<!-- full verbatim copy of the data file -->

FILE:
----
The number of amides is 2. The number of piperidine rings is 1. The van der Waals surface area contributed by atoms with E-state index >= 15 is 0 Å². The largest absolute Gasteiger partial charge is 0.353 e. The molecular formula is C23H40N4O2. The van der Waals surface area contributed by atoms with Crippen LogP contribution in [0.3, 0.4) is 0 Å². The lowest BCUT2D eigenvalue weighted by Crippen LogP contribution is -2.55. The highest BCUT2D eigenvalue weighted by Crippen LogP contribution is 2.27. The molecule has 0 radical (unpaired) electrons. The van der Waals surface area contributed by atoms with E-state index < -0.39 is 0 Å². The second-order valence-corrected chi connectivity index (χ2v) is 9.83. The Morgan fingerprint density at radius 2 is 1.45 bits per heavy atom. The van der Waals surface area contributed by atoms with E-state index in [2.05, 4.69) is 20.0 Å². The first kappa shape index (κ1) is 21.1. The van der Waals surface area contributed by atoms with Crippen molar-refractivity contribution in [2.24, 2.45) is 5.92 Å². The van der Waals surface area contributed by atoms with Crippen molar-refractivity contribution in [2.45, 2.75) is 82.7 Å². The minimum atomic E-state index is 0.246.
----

The number of amides is 2. The number of piperidine rings is 1. The van der Waals surface area contributed by atoms with E-state index >= 15 is 0 Å². The largest absolute Gasteiger partial charge is 0.353 e. The molecular formula is C23H40N4O2. The van der Waals surface area contributed by atoms with Crippen LogP contribution in [0.3, 0.4) is 0 Å². The lowest BCUT2D eigenvalue weighted by Crippen LogP contribution is -2.55. The highest BCUT2D eigenvalue weighted by Crippen LogP contribution is 2.27. The molecule has 0 radical (unpaired) electrons. The van der Waals surface area contributed by atoms with E-state index < -0.39 is 0 Å². The second-order valence-corrected chi connectivity index (χ2v) is 9.83. The Morgan fingerprint density at radius 2 is 1.45 bits per heavy atom. The van der Waals surface area contributed by atoms with E-state index in [2.05, 4.69) is 20.0 Å². The first kappa shape index (κ1) is 21.1. The van der Waals surface area contributed by atoms with Crippen molar-refractivity contribution in [2.24, 2.45) is 5.92 Å². The van der Waals surface area contributed by atoms with Crippen molar-refractivity contribution in [2.45, 2.75) is 82.7 Å². The minimum atomic E-state index is 0.246.